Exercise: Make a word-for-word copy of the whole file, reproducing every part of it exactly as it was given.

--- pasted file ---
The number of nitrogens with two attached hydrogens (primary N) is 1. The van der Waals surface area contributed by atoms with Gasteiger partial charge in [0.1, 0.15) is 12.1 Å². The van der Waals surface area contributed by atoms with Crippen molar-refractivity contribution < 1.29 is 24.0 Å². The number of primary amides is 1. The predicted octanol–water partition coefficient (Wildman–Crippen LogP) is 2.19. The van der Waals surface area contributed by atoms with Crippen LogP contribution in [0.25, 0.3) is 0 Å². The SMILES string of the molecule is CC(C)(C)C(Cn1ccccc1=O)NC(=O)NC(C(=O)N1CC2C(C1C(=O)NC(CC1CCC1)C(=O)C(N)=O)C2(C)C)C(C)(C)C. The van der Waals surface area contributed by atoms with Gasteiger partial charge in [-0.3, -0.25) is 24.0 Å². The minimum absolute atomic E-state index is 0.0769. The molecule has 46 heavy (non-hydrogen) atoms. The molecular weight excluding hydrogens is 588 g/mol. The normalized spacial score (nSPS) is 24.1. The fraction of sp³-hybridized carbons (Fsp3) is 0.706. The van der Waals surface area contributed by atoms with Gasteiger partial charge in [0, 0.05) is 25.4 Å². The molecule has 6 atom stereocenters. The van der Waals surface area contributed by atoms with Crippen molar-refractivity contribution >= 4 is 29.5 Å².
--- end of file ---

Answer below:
The number of nitrogens with two attached hydrogens (primary N) is 1. The van der Waals surface area contributed by atoms with Gasteiger partial charge in [0.1, 0.15) is 12.1 Å². The van der Waals surface area contributed by atoms with Crippen molar-refractivity contribution < 1.29 is 24.0 Å². The number of primary amides is 1. The predicted octanol–water partition coefficient (Wildman–Crippen LogP) is 2.19. The van der Waals surface area contributed by atoms with Crippen LogP contribution in [0.25, 0.3) is 0 Å². The SMILES string of the molecule is CC(C)(C)C(Cn1ccccc1=O)NC(=O)NC(C(=O)N1CC2C(C1C(=O)NC(CC1CCC1)C(=O)C(N)=O)C2(C)C)C(C)(C)C. The van der Waals surface area contributed by atoms with Gasteiger partial charge in [-0.3, -0.25) is 24.0 Å². The minimum absolute atomic E-state index is 0.0769. The molecule has 46 heavy (non-hydrogen) atoms. The molecular weight excluding hydrogens is 588 g/mol. The normalized spacial score (nSPS) is 24.1. The fraction of sp³-hybridized carbons (Fsp3) is 0.706. The van der Waals surface area contributed by atoms with Gasteiger partial charge in [0, 0.05) is 25.4 Å². The molecule has 6 atom stereocenters. The van der Waals surface area contributed by atoms with Crippen molar-refractivity contribution >= 4 is 29.5 Å².